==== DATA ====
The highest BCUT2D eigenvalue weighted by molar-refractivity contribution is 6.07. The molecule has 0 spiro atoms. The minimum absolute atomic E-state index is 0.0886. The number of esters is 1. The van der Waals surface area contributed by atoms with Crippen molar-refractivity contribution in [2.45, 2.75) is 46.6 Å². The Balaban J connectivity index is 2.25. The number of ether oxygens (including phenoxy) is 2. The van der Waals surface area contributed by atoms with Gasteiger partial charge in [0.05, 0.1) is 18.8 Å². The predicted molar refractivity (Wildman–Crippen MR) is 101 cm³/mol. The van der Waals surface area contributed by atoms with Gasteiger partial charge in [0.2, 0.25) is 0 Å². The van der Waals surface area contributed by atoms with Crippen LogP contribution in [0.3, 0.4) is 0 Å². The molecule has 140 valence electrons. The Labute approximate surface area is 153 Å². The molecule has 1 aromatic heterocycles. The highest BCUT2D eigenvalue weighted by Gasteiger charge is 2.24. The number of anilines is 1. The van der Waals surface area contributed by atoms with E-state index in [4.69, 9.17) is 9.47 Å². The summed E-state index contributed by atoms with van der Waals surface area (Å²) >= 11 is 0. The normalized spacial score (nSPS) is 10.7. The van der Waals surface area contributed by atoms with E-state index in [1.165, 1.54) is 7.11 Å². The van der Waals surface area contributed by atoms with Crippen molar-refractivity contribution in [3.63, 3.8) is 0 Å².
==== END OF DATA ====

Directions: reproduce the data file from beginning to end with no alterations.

The highest BCUT2D eigenvalue weighted by molar-refractivity contribution is 6.07. The molecule has 0 spiro atoms. The minimum absolute atomic E-state index is 0.0886. The number of esters is 1. The van der Waals surface area contributed by atoms with Crippen molar-refractivity contribution in [2.45, 2.75) is 46.6 Å². The Balaban J connectivity index is 2.25. The number of ether oxygens (including phenoxy) is 2. The van der Waals surface area contributed by atoms with Gasteiger partial charge in [0.05, 0.1) is 18.8 Å². The predicted molar refractivity (Wildman–Crippen MR) is 101 cm³/mol. The van der Waals surface area contributed by atoms with Gasteiger partial charge in [0.2, 0.25) is 0 Å². The van der Waals surface area contributed by atoms with Crippen LogP contribution in [0.3, 0.4) is 0 Å². The molecule has 140 valence electrons. The Labute approximate surface area is 153 Å². The molecule has 1 aromatic heterocycles. The highest BCUT2D eigenvalue weighted by Gasteiger charge is 2.24. The number of anilines is 1. The van der Waals surface area contributed by atoms with E-state index in [4.69, 9.17) is 9.47 Å². The summed E-state index contributed by atoms with van der Waals surface area (Å²) >= 11 is 0. The normalized spacial score (nSPS) is 10.7. The van der Waals surface area contributed by atoms with E-state index in [1.165, 1.54) is 7.11 Å². The van der Waals surface area contributed by atoms with Crippen molar-refractivity contribution in [3.63, 3.8) is 0 Å².